THE CURRENT STATE OF AUTOMATED MEASUREMENT
Perceptron has introduced an advanced industrial plant floor hardened optical tracking technique called AccuSite, using multiple precision-calibrated, large-volume optical tracking sensors installed in the station to create a super-volume of precision coverage throughout the measurement station. Active illuminators provide a robust and precise tracking performance of less than 0.100mm throughout the entire volume. When combined with the sub 0.050mm Perceptron Helix laser point cloud sensor, the total station volumetric accuracy is under 0.150mm maximum error. As noted earlier, the generally accepted threshold for eliminating the need for a “master” CMM in an automotive body shop is automated in-line absolute accuracy under 0.200mm.
These highest-performance automated measurement systems are now achieving this level of in-line absolute accuracy and stability with techniques for referencing station fiducials frequently and, in some systems, for simultaneously measuring checkpoints. The fiducials in the station are installed at stable tooling positions and referenced to the part-coordinate system via a one-time measurement with an external tool such as a laser tracker or portable CMM.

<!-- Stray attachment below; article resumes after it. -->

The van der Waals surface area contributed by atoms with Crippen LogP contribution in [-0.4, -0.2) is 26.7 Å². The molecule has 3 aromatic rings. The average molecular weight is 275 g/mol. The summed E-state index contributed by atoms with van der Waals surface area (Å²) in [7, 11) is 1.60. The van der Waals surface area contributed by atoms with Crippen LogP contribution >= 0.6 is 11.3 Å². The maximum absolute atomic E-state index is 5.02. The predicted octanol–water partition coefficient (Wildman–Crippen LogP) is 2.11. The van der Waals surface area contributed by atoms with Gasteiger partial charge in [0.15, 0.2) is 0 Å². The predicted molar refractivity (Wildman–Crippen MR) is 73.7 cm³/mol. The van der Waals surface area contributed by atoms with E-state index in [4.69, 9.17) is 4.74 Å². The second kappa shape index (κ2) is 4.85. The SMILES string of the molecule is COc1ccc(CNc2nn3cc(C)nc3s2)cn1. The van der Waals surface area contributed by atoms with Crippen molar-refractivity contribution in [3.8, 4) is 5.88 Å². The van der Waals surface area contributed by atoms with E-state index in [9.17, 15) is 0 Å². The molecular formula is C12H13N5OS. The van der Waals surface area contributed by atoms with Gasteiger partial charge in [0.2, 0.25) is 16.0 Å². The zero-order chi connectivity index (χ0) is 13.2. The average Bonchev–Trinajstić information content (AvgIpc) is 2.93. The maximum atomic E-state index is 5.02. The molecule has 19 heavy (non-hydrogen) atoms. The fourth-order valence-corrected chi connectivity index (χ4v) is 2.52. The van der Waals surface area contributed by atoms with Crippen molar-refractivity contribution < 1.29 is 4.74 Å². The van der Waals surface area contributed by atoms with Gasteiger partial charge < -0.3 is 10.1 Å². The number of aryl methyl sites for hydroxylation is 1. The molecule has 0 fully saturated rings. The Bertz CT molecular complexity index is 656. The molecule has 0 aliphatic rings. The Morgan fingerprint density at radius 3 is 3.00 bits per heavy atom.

Ease of use
Despite off-line simulation and programming, automating measurement with industrial robots has always carried the challenges of hiring and training high-skilled programming talent; and laborious optimization efforts to achieve the maximum number of checkpoint measurements within the minimum cycle time. System installation effort is measured by time per checkpoint and labor expense is one of the largest components of overall system expense.
To address these challenges, Perceptron has introduced a virtual Digital Twin and automated programming capability which with very little user skill enables rapid, optimized robot path generation. The paths generated consider all the parameters, requirements, and constraints of the sensors, robots, and station. The user simply loads their list of checkpoints into the software or they can pick the points visually from the software CAD model. Measurement programs are fully generated, simulated, visualized, and then downloaded to the measurement station. One crucial capability is a “true-up” function to exactly match the virtual and actual system. At the actual station, a technician only needs to validate the system program update.
Perceptron’s Vector software provides a central database to aggregate and mirror all the data in distributed automated in-line measurement stations throughout the production facility. Measurement data from upstream systems can be virtually combined with downstream systems for analysis of variation and trends. Multivariate analysis tools, called Argus AI, are applied to uncover patterns among measurement points to identify root causes and generate 3D CAD overlay visualizations.